An experiment was conducted in glazed pots with artificially prepared sodic soils having different ESP levels (16, 55, 65, 75 and 85 ESP) at CIMAP. Lucknow to evaluate the ameliorative potential of high value crop palmarosa for reclamation of sodic soil. The results revealed that growth attributes and herb yield decreased significantly with the increased ESP level. However, essential oil yield increased significantly at ESP-55 over ESP-16. The sodium (Na) concentration in plant tissue increased with increased soil ESP level, but decreased concentrations of calcium (Ca), magnesium (Mg) and potassium (K). This study indicated that cultivation of palmarosa in sodic soil would decrease the ESP level without the use of chemical amendments for reclamation of sodic soil (Kumar et al. 2004). The growth of selected cultivars of palmarosa, lemongrass and jamarosa on normal soil and sodic soil was evaluated to determine the tolerance and productivity of these three species in sodic environment (Patra et al. 1998). The effect of sodicity was less pronounced on essential oil yield and quality. Differences among cultivars of palmarosa and lemongrass in sensitivity to soil sodicity were noted. The growth and yield of jamarosa was the best among the three aromatic grasses evaluated. The effect of different amendments on sodic soil including normal soil on palmarosa was studied under field experiment (Singh et al. 2002). Palmarosa oil yield was increased when amendments were incorporated in the salt affected soil. It was concluded from the study that palmarosa is the best suitable aromatic crop in salt affected soil for good herb and oil yield as well to improve the salt affected soil. The herb yield of geranium was significantly increased with increasing soil ESP up to 16.0, and oil yield increased with increasing ESP up to 7.0. Further,

Table 3. Ameliorative potential of aromatic plants in degraded and marginal lands.

Aromatic plants

Soil category

Potential benefits

References

Palmarosa (Cymbopogon martini var. motia)

Sodic soil

Palmarosa crop has ameliorative potential and m the long term it may reclaim the sodic soil by reducing the pH and ESP and produce good amount of oil yield and income.

(Kumar et al. 2004)

Salt affected soil

Palmarosa improves the salt affected soil by decreasing the pH and SAR, Improves the physicochemical properties and fertility of salt affected soil.

(Smgh et al. 2002)

Saline soils

Yield of palmarosa was not affected adversely up to the EC of 12 mmhos cm-1, but it slightly decreased at EC of 16 mmhos cm-1 as compared to normal soil. Herbage yield and oil content were not affected by various salinity levels.

(Singh et al. 2004)

Saline water ungation

Palmarosa can tolerate irrigation water salinity up to 4.0 dSnr1 without adversely affecting herbage yield.

(Takankhar et al. 2018)

Sewage sludge

Cymbopogon martini acts as hyper-accumulator and thus could be used for phytoremediation of sewage sludge.

(Singh et al. 2019)

Vetiver grass (Vetiveria zizanioides)

Saline water ungation

Vetiver was well survived (93-95%) and remained unaffected by salme irrigation.

(Tomar and Minhas 2004)

Sodic soil

Vetiver withstands both high pH and stagnation of water, and can successfully be grown without significant yield reduction in highly alkaline soils. Soil pH, EC and ESP can be reduced by growing vetiver grass.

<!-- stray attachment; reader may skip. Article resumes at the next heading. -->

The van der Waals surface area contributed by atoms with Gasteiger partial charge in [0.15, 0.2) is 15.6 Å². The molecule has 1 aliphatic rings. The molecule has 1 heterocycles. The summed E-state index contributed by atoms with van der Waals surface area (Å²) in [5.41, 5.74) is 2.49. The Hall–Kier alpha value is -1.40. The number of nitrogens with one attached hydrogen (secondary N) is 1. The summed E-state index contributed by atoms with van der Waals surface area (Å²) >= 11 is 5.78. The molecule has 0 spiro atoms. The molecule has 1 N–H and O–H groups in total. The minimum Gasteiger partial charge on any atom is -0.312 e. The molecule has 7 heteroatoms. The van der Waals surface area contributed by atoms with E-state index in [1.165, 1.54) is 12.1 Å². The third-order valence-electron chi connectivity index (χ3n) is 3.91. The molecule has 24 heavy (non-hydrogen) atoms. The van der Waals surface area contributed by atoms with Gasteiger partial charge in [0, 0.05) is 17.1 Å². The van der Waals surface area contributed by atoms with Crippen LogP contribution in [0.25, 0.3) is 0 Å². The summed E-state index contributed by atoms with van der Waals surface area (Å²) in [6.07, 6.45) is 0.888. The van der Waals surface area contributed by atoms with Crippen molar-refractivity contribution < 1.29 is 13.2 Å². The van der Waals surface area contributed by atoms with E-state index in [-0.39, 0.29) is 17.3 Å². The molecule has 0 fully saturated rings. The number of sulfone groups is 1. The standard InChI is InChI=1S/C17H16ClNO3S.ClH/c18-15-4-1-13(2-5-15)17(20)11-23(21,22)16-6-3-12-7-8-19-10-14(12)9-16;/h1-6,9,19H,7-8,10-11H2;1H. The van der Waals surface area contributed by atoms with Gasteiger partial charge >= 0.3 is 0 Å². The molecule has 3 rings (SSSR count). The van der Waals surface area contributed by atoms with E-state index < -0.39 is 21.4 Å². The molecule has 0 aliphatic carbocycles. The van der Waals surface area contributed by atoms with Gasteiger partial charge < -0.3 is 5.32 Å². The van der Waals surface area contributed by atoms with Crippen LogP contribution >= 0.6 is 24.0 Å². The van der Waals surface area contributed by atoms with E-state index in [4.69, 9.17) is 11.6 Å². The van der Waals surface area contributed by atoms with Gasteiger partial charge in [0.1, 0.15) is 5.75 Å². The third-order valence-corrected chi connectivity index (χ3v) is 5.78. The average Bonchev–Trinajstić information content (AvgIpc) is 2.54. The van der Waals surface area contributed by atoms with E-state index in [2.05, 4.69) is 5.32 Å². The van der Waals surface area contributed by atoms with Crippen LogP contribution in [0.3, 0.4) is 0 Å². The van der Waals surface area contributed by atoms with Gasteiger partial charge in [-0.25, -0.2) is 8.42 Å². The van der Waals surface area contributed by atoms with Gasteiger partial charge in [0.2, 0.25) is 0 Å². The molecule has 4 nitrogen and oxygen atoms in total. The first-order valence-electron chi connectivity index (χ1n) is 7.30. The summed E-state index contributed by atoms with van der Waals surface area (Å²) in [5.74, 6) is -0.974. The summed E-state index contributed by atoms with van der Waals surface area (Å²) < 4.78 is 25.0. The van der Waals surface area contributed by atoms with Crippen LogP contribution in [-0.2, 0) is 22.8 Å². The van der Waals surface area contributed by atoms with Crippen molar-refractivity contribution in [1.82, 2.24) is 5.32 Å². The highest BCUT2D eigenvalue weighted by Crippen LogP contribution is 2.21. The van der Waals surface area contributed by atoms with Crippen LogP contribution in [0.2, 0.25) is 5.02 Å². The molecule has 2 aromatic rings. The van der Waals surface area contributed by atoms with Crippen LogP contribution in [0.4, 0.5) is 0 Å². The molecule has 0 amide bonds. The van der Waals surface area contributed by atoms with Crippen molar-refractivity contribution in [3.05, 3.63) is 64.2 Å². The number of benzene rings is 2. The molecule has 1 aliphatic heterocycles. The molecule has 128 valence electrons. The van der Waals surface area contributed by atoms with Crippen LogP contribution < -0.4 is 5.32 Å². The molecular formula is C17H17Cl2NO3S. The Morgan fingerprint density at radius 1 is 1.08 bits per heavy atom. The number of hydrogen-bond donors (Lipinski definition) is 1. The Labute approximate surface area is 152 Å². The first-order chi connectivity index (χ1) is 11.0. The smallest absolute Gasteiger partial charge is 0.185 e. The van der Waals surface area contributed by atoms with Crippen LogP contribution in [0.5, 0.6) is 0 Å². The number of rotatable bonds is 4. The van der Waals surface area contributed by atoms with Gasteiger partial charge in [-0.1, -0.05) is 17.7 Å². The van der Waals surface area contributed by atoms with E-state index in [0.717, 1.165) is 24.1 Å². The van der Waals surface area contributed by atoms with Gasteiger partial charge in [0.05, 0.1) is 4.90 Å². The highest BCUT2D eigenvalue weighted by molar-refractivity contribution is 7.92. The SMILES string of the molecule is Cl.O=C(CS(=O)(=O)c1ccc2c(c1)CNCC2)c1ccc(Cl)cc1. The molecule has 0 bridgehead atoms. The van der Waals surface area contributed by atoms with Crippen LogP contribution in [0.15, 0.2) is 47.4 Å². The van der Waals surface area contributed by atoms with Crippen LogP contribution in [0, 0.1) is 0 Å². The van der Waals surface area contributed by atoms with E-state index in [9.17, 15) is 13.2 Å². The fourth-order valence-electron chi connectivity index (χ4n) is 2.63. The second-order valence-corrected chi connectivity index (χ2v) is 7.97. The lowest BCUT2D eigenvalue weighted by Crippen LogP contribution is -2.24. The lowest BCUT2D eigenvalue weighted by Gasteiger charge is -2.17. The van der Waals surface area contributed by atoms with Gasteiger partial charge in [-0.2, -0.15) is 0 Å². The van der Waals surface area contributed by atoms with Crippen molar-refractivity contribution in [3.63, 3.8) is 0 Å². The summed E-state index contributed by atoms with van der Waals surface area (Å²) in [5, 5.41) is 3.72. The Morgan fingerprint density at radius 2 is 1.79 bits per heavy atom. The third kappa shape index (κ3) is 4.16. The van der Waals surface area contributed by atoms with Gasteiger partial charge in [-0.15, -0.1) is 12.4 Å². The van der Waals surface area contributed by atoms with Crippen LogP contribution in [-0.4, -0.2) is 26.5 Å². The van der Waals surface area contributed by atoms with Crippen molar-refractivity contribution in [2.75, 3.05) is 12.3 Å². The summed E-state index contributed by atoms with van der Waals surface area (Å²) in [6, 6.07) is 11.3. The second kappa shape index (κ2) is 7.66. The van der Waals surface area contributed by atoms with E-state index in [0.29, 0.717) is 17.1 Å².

(Dagar et al. 2004)

Sodic soil

Vetiver could withstand soil alkalinity up to pH 9.5. Herb and oil yield of vetiver was not significantly affected up to pH 9.5.

(Anwar et al. 1996)

Sodic water ungation

Vetiver grass can withstand sodic irrigation water and increase the biomass yield and oil yield.

(Prasad et al. 1999)

Lemon grass (Cymbopogon flexuoits)

Calcareous soil and salme water ungation

Results indicated the possibilities of raising lemon grass on degraded calcareous soil using salme water up to EC 8.6 dSnr1.

(Dagar et al. 2013)

Salinity stress

Successfully grown with salinity upto 15 dSnr1

(Kumar and Chauhan 2017)

Sodic soil

Lemon grass could successfully be grown on moderately alkaline soils of pH up to 9.2. Soil pH and ESP decreased under influence of lemongrass.

(Dagar et al. 2004)

Citronella (Cymbopogon winterianus)

Saline soil

Citronella can tolerate salinity up to 5 dSm-1 and reduction in yield moderately up to 10 dSnr1.

(Chauhan and Kumar 2014)

Scented Geranium (Pelargonium graveolens)

Sodic soil

Geranium can tolerate the soil sodicity stress of ESP up to 20.0.

(Prasad et al. 2006)

Basil (Ocimttm Basilicum)

Sodicity stress

Basil is highly tolerant to soil sodicity stress of ESP up to 36.

(Prasad et al. 2007)

increase in soil ESP decreased the yield. When ESP level increased in the soil, sodium concentration was increased in plant roots and shoot tissue of the geranium. This study suggested that geranium is slightly or moderately tolerant of soil sodicity stress condition (Prasad et al. 2006).

The suitability to saline irrigation on the relative performance of aromatic grasses, viz. citronella (Citronella java), lemon grass (Cymbopogon citrates Stapf), palmarosa [Cymbopogon martini (Roxb.) Wats.], and vetiver [ Vetiveria zizanioides (L.) Nash] was evaluated by Tomar and Minlias (2004). On an average, vetiver produced the maximum bio-mass (90.9 tonnes ha-1 dry weight basis), followed by palmarosa (29.1 toime ha-1) and lemongrass (16.1 tonnes ha-1)- However, citronella could not survive. Reduction in yield with saline irrigation ranged from 24 to 29%, whereas it ranged from 3 to 21% with alternation in irrigation with canal and saline waters, vetiver being least affected. The effects of residual sodium carbonate (RSC) in irrigation water on soil sodication and yield and cation composition of palmarosa (Cymbopogon martinii Roxb. Wats) and lemongrass (Cymbopogon flexuosus Steud Wats) indicated that the increasing RSC in irrigation water significantly increased the pH, electrolyte conductivity (ECe) and SARe of the soil and, hence, considerably decreased the herb and oil yield of both the palmarosa and lemongrass. The concentration of Na increased significantly and К and Ca decreased with increase in RSC of irrigation water in vegetative tissues of both species. The lemongrass accumulates significantly greater amount of Na in shoot tissues as compared to palmarosa and it failed to survive at high RSC after 21 months of transplanting (Prasad et al. 2001).